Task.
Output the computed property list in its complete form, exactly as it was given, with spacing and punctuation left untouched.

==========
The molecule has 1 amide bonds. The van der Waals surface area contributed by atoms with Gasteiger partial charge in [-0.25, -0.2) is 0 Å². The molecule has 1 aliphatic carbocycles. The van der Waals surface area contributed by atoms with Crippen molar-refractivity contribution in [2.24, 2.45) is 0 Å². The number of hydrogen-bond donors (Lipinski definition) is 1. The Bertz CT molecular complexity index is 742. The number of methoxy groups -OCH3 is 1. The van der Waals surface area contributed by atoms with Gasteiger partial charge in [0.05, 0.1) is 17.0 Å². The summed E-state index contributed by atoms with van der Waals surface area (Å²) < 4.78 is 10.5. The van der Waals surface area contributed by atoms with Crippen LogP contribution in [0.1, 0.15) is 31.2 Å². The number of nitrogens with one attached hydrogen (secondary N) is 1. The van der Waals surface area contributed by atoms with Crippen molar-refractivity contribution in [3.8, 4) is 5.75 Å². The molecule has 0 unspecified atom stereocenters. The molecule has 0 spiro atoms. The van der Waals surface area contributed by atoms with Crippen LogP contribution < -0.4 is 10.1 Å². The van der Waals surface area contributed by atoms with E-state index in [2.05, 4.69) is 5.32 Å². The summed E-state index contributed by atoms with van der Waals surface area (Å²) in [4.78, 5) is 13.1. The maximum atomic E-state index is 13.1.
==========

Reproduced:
The molecule has 1 amide bonds. The van der Waals surface area contributed by atoms with Gasteiger partial charge in [-0.25, -0.2) is 0 Å². The molecule has 1 aliphatic carbocycles. The van der Waals surface area contributed by atoms with Crippen molar-refractivity contribution in [2.24, 2.45) is 0 Å². The number of hydrogen-bond donors (Lipinski definition) is 1. The Bertz CT molecular complexity index is 742. The number of methoxy groups -OCH3 is 1. The van der Waals surface area contributed by atoms with Gasteiger partial charge in [0.05, 0.1) is 17.0 Å². The summed E-state index contributed by atoms with van der Waals surface area (Å²) < 4.78 is 10.5. The van der Waals surface area contributed by atoms with Crippen LogP contribution in [0.1, 0.15) is 31.2 Å². The number of nitrogens with one attached hydrogen (secondary N) is 1. The van der Waals surface area contributed by atoms with Crippen molar-refractivity contribution in [3.8, 4) is 5.75 Å². The molecule has 0 unspecified atom stereocenters. The molecule has 0 spiro atoms. The van der Waals surface area contributed by atoms with Crippen LogP contribution < -0.4 is 10.1 Å². The van der Waals surface area contributed by atoms with E-state index in [2.05, 4.69) is 5.32 Å². The summed E-state index contributed by atoms with van der Waals surface area (Å²) in [4.78, 5) is 13.1. The maximum atomic E-state index is 13.1.